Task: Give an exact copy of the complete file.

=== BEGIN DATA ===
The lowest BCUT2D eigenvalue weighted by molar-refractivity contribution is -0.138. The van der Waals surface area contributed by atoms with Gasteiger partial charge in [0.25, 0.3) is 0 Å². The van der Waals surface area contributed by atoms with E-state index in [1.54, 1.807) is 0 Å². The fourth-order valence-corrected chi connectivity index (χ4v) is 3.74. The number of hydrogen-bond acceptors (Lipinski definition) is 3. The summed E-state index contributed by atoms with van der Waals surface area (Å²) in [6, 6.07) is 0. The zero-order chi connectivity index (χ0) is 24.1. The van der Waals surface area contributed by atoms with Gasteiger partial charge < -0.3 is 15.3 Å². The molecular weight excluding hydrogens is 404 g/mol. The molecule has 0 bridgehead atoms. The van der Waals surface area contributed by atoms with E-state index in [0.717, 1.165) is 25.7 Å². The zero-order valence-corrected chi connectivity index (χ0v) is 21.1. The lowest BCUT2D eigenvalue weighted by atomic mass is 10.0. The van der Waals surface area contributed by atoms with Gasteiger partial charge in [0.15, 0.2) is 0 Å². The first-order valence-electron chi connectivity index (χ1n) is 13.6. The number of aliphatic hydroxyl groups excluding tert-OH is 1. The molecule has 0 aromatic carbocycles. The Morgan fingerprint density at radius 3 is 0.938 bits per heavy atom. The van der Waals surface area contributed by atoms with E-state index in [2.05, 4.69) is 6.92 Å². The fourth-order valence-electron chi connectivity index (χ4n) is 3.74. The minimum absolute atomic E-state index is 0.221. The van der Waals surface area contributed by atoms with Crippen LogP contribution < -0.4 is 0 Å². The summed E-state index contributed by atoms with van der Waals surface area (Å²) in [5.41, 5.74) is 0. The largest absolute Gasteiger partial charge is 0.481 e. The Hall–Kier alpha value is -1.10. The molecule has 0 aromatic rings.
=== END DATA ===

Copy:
The lowest BCUT2D eigenvalue weighted by molar-refractivity contribution is -0.138. The van der Waals surface area contributed by atoms with Gasteiger partial charge in [0.25, 0.3) is 0 Å². The van der Waals surface area contributed by atoms with E-state index in [1.54, 1.807) is 0 Å². The fourth-order valence-corrected chi connectivity index (χ4v) is 3.74. The number of hydrogen-bond acceptors (Lipinski definition) is 3. The summed E-state index contributed by atoms with van der Waals surface area (Å²) in [6, 6.07) is 0. The zero-order chi connectivity index (χ0) is 24.1. The van der Waals surface area contributed by atoms with Gasteiger partial charge < -0.3 is 15.3 Å². The molecular weight excluding hydrogens is 404 g/mol. The molecule has 0 bridgehead atoms. The van der Waals surface area contributed by atoms with E-state index in [0.717, 1.165) is 25.7 Å². The zero-order valence-corrected chi connectivity index (χ0v) is 21.1. The lowest BCUT2D eigenvalue weighted by atomic mass is 10.0. The van der Waals surface area contributed by atoms with Gasteiger partial charge in [0.15, 0.2) is 0 Å². The first-order valence-electron chi connectivity index (χ1n) is 13.6. The number of aliphatic hydroxyl groups excluding tert-OH is 1. The molecule has 0 aromatic carbocycles. The Morgan fingerprint density at radius 3 is 0.938 bits per heavy atom. The van der Waals surface area contributed by atoms with E-state index in [2.05, 4.69) is 6.92 Å². The fourth-order valence-electron chi connectivity index (χ4n) is 3.74. The minimum absolute atomic E-state index is 0.221. The van der Waals surface area contributed by atoms with Crippen LogP contribution < -0.4 is 0 Å². The summed E-state index contributed by atoms with van der Waals surface area (Å²) in [5.41, 5.74) is 0. The largest absolute Gasteiger partial charge is 0.481 e. The Hall–Kier alpha value is -1.10. The molecule has 0 aromatic rings.